New Solution to an Old Problem: Exploring Properties of Chemical Reactions in Condensed Phases Using Molecular Simulation
Fleming, Kelly Lynn
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The study of chemical reactions is a foundation of chemical engineering, yet there are limited ways to examine how their properties are influenced. Our research has explored the use of molecular simulation to characterize reaction properties in varying environments. First, we use the most common method, Quantum Mechanics (QM) with a Density Functional Theory (DFT) model to study the hydrolysis of a glyosidic bond, which is important for the breakdown of biomass. Previously unknown detailed mechanistic steps were found for the hydrolysis reaction. The reaction was subsequently simulated with a continuum model in several different acid solvents, and the reaction energetics were shown to be directly related to the inverse of the dielectric constant. However, the mechanistic details were unchanged. Based on the trend observed between acid solvents, we set out to learn more about the way the solvents affect reaction properties. In order to accurately determine how solvent molecules affect the reaction, they must be modeled explicitly, as opposed to a continuum model. In order to facilitate fast computation in a reasonable timeframe, we overcame computational limitations stemming from the explicit solvent molecules by pairing a multiscale modeling approach known as metadynamics with the Car Parrinello molecular dynamics method. We observed a stabilizing effect from the solvent. However, after several failed attempts to quantify the barrier heights, we discovered that this approach does not lead to reproducible or accurate estimates for reaction barriers, despite being the consensus approach in literature. Instead of purely using metadynamics, we demonstrated for the first time that a method called “MetaRates” can be used to make estimates of a chemical reaction rate. This was an exciting addition to a method that previously had not been used to study systems with ab initio potentials. In a detailed investigation, we were able to demonstrate that this method is successfully used to predict the energy barrier heights that match with quantum mechanics. Based on our work, we believe that MetaRates can be used to model more complex reactions, such as those taking place in enzymes, on surfaces, and in complex solvents like those we are interested in for continuing biomass reaction research.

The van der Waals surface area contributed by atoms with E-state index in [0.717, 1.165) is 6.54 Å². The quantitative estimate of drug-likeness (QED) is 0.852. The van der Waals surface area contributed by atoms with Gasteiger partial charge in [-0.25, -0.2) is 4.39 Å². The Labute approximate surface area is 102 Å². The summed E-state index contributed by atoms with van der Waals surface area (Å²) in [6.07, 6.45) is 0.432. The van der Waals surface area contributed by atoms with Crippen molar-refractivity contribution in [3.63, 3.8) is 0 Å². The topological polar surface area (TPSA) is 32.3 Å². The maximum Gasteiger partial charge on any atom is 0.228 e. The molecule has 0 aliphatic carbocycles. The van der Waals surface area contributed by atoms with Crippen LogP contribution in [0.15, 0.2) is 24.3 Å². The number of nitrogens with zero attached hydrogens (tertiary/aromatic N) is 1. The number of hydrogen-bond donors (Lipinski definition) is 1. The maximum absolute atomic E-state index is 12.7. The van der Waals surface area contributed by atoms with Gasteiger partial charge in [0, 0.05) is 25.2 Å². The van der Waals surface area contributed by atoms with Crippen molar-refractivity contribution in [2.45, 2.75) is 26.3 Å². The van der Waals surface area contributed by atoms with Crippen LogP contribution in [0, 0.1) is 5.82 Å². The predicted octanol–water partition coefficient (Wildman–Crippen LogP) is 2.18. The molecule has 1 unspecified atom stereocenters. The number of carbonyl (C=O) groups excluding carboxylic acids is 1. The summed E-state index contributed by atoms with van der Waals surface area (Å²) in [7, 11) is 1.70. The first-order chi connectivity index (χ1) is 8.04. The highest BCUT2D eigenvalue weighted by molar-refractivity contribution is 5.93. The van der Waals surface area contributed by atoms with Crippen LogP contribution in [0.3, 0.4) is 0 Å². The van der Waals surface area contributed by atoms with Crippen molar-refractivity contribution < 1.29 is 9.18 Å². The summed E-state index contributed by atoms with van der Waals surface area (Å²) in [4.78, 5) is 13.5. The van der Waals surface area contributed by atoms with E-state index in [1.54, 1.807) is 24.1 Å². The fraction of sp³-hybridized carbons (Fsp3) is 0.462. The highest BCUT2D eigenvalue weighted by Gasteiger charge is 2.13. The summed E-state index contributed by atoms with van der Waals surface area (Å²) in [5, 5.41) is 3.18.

- Chemical engineering